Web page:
NYC Real Estate Market is Ripe & Ready for Investment

Jerry Novack, Real EstateThe NYC real estate market is ripe and ready for investment agenda and opportunity; that’s the case whether discussing commercial or residential properties. A vested interest in real estate worthy venture for those thirsty to meet the ceaseless business and residential needs of New York City’s transplants and native New Yorkers.

With the city’s vast and growing population, what’s evident is a need for an abundant range of housing options. The undying needs of the populace can be met with renovated, flipped and updated spaces throughout the boroughs and the surrounding tri-state areas. A diverse feature of housing types, including converted spaces, tend to be available in ample supply. Even the Wall Street Journal has reported in July of this year, on NYC’s amassing market-rate rental inventory.

In the years to come, NYC is expected to witness a surge in new rental apartments, though it’s still a debate whether this growth will be presented as a ripple or a wave. In Brooklyn and Queens predominantly, the past three years has seen that 38,000 market-rate rental units were introduced. Also, 14,686 has been added this year and 17,044 new apartments will be completed and put on the market in the upcoming year, which marks a new high.

Executives and analysts alike are anticipating rent decreases and flattening, leading to a decrease in property values. Certainly, this a positive for renters, but property managers don’t feel quite the same. Nonetheless, buildings with rent-stabilized apartments continue to offer investors steady increases, due to deregulated apartments, even if market-rate rents continue to remain flat.

Meanwhile, low vacancy rates and rising rents have made the rental building market. The online real-estate company Ten-X has reported that market-rate vacancies of more than 10 percent by 2017. Also, market-rate apartments in 2019 could offer zero percent growth. As the number of new rental become available, prices, particularly higher-end apartments, will be increasingly influenced by proximity to transportation and amenities, such as dryers and washers.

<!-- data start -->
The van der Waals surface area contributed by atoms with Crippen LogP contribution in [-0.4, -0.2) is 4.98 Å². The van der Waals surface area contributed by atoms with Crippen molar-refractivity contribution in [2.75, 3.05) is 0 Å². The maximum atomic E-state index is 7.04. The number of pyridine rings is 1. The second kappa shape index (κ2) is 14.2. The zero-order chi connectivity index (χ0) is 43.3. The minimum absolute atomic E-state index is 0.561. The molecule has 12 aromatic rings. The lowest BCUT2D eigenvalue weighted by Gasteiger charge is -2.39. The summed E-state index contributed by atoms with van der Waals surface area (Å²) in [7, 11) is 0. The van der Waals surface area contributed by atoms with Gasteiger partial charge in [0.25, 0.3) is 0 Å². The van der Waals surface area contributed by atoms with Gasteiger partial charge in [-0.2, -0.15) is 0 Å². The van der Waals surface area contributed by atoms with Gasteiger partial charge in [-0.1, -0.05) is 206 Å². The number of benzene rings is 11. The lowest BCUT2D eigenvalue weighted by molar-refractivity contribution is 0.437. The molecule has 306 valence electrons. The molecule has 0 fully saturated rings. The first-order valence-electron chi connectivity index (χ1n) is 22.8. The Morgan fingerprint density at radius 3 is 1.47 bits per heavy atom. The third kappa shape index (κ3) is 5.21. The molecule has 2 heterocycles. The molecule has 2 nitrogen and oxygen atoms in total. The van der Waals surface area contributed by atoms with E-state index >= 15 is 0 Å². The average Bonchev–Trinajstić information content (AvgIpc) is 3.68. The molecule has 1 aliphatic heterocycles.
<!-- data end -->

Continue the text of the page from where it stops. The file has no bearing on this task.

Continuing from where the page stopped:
Of course, there are differing opinions regarding the new apartment surge and how it will impact the market. According to Ten-X, annual increases represent a fraction of the area’s housing units. However, others said the there’s an undersupply of units, particularly as New York universities and research centers to beckon faculty and students to New York City.

Jeffrey Levine, chairman of Douglaston Development LLC, believes the development of new apartment rentals has come in waves, particularly after the Great Recession and the expiration of the 421-a, the property-tax-exemption programs. Buildings with a market-rate and rent-stabilized apartments  will continue to attract investors.


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